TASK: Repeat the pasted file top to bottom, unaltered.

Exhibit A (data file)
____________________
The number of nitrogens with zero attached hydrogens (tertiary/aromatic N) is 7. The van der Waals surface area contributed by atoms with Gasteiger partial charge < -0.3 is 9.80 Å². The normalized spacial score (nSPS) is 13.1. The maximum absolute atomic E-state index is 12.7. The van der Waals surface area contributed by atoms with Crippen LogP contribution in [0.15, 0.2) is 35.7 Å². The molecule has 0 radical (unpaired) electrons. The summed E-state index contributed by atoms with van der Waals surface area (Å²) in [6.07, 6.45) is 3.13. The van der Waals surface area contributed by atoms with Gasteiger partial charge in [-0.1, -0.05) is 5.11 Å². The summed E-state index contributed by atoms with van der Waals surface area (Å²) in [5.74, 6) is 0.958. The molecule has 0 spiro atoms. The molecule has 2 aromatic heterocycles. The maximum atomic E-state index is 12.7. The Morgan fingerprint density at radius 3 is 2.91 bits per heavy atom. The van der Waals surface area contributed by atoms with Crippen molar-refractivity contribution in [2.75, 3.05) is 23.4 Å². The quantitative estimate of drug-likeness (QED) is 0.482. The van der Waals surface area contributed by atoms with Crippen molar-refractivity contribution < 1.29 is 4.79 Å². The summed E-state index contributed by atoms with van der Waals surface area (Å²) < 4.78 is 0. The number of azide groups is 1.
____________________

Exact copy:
The number of nitrogens with zero attached hydrogens (tertiary/aromatic N) is 7. The van der Waals surface area contributed by atoms with Gasteiger partial charge < -0.3 is 9.80 Å². The normalized spacial score (nSPS) is 13.1. The maximum absolute atomic E-state index is 12.7. The van der Waals surface area contributed by atoms with Crippen LogP contribution in [0.15, 0.2) is 35.7 Å². The molecule has 0 radical (unpaired) electrons. The summed E-state index contributed by atoms with van der Waals surface area (Å²) in [6.07, 6.45) is 3.13. The van der Waals surface area contributed by atoms with Gasteiger partial charge in [-0.1, -0.05) is 5.11 Å². The summed E-state index contributed by atoms with van der Waals surface area (Å²) in [5.74, 6) is 0.958. The molecule has 0 spiro atoms. The molecule has 2 aromatic heterocycles. The maximum atomic E-state index is 12.7. The Morgan fingerprint density at radius 3 is 2.91 bits per heavy atom. The van der Waals surface area contributed by atoms with Crippen molar-refractivity contribution in [2.75, 3.05) is 23.4 Å². The quantitative estimate of drug-likeness (QED) is 0.482. The van der Waals surface area contributed by atoms with Crippen molar-refractivity contribution < 1.29 is 4.79 Å². The summed E-state index contributed by atoms with van der Waals surface area (Å²) < 4.78 is 0. The number of azide groups is 1.